Bacterial Infections In Humans Linked To Store-Bought Puppies

The CDC is investigating an outbreak of Campylobacter, a bacterial infection that is being linked to puppies bought in Petland stores.

39 cases of Campylobacter have been reported since September of 2016, most in Ohio and Florida, though people in Pennsylvania, Kansas, Tennesee, and Wisconsin have be infected as well. Nine people have been hospitalized but there have been no deaths reported. Of the 39 people infected, 12 were employees of Petland stores, and all others had either purchased a dog from a Petland store, or interacted with one. People of all ages have been infected, the youngest under a year old.

Humans and animals experience the same symptoms while infected, which include fever, nausea, diarrhea, vomiting, abdominal pain and cramps. Symptoms tend to begin 2 to 5 days after exposure and can last a week.

It’s just another reason that you should adopt – don’t shop.

Petland stores are notoriously unethical and known for selling puppy mill dogs. An investigation by the Humane Society of the US in 2009 showed that most Petland stores obtained their puppies from puppy mills instead of getting them through responsible breeders, as they claimed. More recent investigations have proven that little has changed in the eight years since.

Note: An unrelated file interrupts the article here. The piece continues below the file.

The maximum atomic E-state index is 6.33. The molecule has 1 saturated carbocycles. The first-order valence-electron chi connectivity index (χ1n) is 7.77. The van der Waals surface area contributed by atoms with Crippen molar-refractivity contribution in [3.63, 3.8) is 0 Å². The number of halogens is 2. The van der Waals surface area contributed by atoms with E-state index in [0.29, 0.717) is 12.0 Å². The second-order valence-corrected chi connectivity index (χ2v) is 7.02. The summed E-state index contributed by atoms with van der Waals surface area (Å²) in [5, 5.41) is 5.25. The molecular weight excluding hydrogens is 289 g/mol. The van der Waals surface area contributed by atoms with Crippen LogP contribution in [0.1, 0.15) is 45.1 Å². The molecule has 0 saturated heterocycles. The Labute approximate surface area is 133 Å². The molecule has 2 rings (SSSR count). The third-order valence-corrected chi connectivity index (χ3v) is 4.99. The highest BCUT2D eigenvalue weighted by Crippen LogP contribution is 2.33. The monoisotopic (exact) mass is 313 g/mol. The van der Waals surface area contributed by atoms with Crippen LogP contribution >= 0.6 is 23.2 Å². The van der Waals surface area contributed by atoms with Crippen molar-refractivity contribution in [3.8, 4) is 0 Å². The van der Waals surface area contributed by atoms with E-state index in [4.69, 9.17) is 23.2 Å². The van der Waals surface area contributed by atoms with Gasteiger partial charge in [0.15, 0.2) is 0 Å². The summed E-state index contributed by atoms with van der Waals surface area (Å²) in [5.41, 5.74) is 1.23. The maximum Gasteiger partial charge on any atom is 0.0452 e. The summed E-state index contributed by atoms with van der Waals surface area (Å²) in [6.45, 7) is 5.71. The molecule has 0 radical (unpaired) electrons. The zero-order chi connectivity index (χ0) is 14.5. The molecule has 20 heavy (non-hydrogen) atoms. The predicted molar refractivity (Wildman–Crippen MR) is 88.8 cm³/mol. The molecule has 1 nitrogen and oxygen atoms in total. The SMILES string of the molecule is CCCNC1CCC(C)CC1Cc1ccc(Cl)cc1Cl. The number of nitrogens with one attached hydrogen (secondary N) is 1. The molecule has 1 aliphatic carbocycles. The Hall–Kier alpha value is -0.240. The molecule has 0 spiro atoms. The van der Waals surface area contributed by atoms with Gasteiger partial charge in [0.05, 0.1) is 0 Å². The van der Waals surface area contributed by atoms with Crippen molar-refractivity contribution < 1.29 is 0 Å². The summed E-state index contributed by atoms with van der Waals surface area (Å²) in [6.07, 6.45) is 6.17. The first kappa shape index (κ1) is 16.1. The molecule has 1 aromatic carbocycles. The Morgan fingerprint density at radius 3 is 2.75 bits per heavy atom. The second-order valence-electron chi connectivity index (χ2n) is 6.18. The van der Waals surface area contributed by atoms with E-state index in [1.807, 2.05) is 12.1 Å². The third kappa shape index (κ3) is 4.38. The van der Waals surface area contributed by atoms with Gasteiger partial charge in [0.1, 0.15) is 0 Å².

Other stores, like Petsmart, only offer cats and dogs that are available to adopt through local rescues. Petland has always taken a stance against legislation that would block them from selling commercially-bred dogs and continues to do so. A bill in Tennessee earlier this year that would have required pet stores to offer refunds to customers who bought sick dogs was even nicknamed “The Petland Bill” for the number of complaints customers have lodged against the store.


The CDC and the Ohio Department of Health are working to find the source of the infection. Samples taken from infected humans and animals show that all instances of the infection have come from the same strain of bacteria.


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